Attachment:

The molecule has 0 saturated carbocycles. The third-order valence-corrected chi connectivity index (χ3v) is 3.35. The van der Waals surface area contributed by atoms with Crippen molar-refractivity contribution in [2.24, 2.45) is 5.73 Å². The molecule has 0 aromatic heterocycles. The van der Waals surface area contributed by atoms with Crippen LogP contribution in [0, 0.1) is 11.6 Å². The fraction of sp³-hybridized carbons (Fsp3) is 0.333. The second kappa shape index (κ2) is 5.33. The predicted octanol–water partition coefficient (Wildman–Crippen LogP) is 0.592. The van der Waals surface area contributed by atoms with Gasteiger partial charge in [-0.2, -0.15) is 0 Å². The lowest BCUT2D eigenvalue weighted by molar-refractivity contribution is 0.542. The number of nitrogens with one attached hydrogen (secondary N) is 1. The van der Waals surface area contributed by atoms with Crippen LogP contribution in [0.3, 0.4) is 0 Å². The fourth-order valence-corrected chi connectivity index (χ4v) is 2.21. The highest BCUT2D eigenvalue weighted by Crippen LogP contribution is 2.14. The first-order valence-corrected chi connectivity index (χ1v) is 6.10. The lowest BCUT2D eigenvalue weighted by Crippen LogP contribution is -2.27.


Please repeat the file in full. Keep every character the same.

The molecule has 0 saturated carbocycles. The third-order valence-corrected chi connectivity index (χ3v) is 3.35. The van der Waals surface area contributed by atoms with Crippen molar-refractivity contribution in [2.24, 2.45) is 5.73 Å². The molecule has 0 aromatic heterocycles. The van der Waals surface area contributed by atoms with Crippen LogP contribution in [0, 0.1) is 11.6 Å². The fraction of sp³-hybridized carbons (Fsp3) is 0.333. The second kappa shape index (κ2) is 5.33. The predicted octanol–water partition coefficient (Wildman–Crippen LogP) is 0.592. The van der Waals surface area contributed by atoms with Gasteiger partial charge in [-0.2, -0.15) is 0 Å². The lowest BCUT2D eigenvalue weighted by molar-refractivity contribution is 0.542. The number of nitrogens with one attached hydrogen (secondary N) is 1. The van der Waals surface area contributed by atoms with Crippen LogP contribution in [0.3, 0.4) is 0 Å². The fourth-order valence-corrected chi connectivity index (χ4v) is 2.21. The highest BCUT2D eigenvalue weighted by Crippen LogP contribution is 2.14. The first-order valence-corrected chi connectivity index (χ1v) is 6.10. The lowest BCUT2D eigenvalue weighted by Crippen LogP contribution is -2.27.